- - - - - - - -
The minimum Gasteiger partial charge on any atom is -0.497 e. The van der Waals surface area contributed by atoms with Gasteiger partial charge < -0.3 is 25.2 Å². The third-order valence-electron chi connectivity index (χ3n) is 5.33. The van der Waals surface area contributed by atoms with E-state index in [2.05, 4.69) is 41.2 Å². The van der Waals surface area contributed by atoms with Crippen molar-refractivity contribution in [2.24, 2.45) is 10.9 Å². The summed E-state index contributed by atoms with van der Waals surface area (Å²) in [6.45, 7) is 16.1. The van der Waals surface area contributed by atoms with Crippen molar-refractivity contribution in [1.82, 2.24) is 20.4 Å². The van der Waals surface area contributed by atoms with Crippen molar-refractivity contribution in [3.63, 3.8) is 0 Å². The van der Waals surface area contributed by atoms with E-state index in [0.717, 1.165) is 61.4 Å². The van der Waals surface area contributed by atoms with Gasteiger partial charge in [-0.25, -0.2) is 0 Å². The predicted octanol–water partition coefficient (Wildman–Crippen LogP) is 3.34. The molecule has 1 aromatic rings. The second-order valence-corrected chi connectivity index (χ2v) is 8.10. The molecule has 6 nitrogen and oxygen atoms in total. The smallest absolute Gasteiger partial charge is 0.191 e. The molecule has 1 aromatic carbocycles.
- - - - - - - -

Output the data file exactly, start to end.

The minimum Gasteiger partial charge on any atom is -0.497 e. The van der Waals surface area contributed by atoms with Gasteiger partial charge < -0.3 is 25.2 Å². The third-order valence-electron chi connectivity index (χ3n) is 5.33. The van der Waals surface area contributed by atoms with E-state index in [2.05, 4.69) is 41.2 Å². The van der Waals surface area contributed by atoms with Crippen molar-refractivity contribution in [2.24, 2.45) is 10.9 Å². The summed E-state index contributed by atoms with van der Waals surface area (Å²) in [6.45, 7) is 16.1. The van der Waals surface area contributed by atoms with Crippen molar-refractivity contribution in [1.82, 2.24) is 20.4 Å². The van der Waals surface area contributed by atoms with Crippen molar-refractivity contribution in [3.63, 3.8) is 0 Å². The van der Waals surface area contributed by atoms with E-state index in [0.717, 1.165) is 61.4 Å². The van der Waals surface area contributed by atoms with Gasteiger partial charge in [-0.25, -0.2) is 0 Å². The predicted octanol–water partition coefficient (Wildman–Crippen LogP) is 3.34. The molecule has 1 aromatic rings. The second-order valence-corrected chi connectivity index (χ2v) is 8.10. The molecule has 6 nitrogen and oxygen atoms in total. The smallest absolute Gasteiger partial charge is 0.191 e. The molecule has 1 aromatic carbocycles.